The lighthouse is in beautiful condition. Even the supports that hold the walking tower are in beautiful shape,” my dad stated with near disbelief.

It had been close to two years since either of us had seen the lighthouse in person, and my dad was clearly blown away by its stunning beauty.

Man, that thing is tall. It’s 165 feet above sea level!” he exclaimed, after reading some of the educational plaques located near the base of the lighthouse.
I nodded in agreement, also awed by the astounding structure.

We decided we needed a picture together, standing next to the statue of Lieutenant George G. Meade of the U.S. Army Bureau of Topographical Engineers, who was appointed by Congress to draw up the plans for the new Barnegat Lighthouse, which was supervised by Lieutenant W.S. Reynolds in 1856.

Dana Miller, a friendly woman from Bedminster, N.J. who was staying in Barnegat Light with her sisters and children, was chosen as our photographer. Luckily, she was happy to do it.

I asked her if she was going to climb the lighthouse, but she informed me that she had broken her foot and had just recently gotten her cast off.

But my kids have gone up and down the lighthouse twice already. We came here yesterday, too. They’re very gung-ho about it. We all love it,” she said with enthusiasm.

Miller went on to tell me that she and her sisters have been coming to Long Beach Island for the past “50 odd years.” They rented with their parents as children during the summertime, and years later kept the tradition alive by doing the same thing with their children.

Photo by Dana Miller
My dad and I pose for a picture with
the monument of Lt. George G. Meade.
After my dad and I agreed we couldn’t imagine life without the Island, he announced that he couldn’t see the light at the top of the lighthouse. So we decided we better go find it.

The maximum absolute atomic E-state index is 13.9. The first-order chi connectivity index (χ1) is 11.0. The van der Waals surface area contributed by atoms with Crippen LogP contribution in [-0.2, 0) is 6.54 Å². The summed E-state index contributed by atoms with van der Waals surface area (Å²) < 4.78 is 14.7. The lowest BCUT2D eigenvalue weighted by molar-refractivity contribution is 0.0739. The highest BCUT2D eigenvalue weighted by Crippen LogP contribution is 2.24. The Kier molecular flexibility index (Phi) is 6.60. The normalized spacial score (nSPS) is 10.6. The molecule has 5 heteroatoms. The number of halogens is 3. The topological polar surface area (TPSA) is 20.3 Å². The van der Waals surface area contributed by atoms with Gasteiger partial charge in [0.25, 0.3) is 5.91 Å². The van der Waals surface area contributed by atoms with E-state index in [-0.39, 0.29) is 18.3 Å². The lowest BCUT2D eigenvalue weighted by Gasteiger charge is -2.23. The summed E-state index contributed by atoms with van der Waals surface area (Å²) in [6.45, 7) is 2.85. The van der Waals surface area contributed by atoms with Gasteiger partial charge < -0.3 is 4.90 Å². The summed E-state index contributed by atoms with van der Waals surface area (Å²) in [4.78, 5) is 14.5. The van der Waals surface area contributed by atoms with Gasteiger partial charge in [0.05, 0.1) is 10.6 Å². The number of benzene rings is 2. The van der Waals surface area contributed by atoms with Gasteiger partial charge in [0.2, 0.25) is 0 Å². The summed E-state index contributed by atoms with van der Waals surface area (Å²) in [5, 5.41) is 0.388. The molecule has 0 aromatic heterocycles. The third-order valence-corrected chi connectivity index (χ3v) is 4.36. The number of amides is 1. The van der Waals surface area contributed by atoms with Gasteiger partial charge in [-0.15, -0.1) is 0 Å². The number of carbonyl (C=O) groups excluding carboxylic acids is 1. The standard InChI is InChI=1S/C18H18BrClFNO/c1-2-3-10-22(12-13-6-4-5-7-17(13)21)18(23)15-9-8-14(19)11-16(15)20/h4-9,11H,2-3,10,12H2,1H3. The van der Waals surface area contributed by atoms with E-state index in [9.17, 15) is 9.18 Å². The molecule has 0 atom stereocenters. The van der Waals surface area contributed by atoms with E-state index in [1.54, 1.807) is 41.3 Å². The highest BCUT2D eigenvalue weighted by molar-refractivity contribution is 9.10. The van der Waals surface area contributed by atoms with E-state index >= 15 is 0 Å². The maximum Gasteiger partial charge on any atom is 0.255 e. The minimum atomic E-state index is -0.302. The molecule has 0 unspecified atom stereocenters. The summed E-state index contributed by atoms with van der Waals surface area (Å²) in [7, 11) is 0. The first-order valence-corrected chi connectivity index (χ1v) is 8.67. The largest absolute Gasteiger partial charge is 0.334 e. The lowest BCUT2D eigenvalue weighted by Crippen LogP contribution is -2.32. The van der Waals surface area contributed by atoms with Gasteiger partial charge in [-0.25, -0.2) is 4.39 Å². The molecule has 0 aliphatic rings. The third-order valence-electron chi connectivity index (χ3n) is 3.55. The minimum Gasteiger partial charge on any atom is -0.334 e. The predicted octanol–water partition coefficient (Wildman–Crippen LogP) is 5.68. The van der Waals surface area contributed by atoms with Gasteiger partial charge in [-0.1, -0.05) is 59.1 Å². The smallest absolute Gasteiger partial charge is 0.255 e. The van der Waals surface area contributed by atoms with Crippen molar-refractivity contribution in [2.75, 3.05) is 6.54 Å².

FBLSP president Serena White greeted us at the entrance with a happy smile. When my dad jokingly asked her if the lighthouse was air conditioned, she excitedly guided us to some air holes located inside at the base of the lighthouse, where they were blowing out cool air. We all stood there trying to figure out exactly how the air holes worked, but none of us were experts in this theory, so we decided we would just enjoy their presence.

It’s natural air conditioning. That’s probably where the keeper used to take his naps,” White said with a jovial laugh.

Kids ran past us, zooming up the narrow spiral staircase that leads to the tippy top.

Go faster, don’t fall!” they shouted.

My dad and I looked at each other and decided it was time to climb. We couldn’t remember how many steps there were, so we decided to count as we went – silently, of course.

Arriving at the first balcony and window, we both declared 16 steps. After agreeing on the same number of steps, we browsed the plaques on the walls and peered out the window, where we could see people gathering near the now-subdued campfire to finally roast marshmallows over the glowing coals. Resuming our climb, we reminded each other to start with step 17.

We continued this way until we were one number off. Neither of us knew who was right, but at the finish we decided 217 sounded like a more familiar number than 216.

After we found the light on and spinning, we ducked out onto the observation deck, where a cool breeze was steadily blowing. With so many people standing up there, it was difficult to travel around and get the panoramic view, so we decided to climb back down and take a walk on the 1,033-foot concrete walkway on top of the South Jetty. I was bent on counting the stairs the whole way down, but I miscounted on the first flight and decided it wasn’t worth it.

When you get to the bottom, just say 217!” my dad announced.
I liked his thinking. So that’s exactly what we did.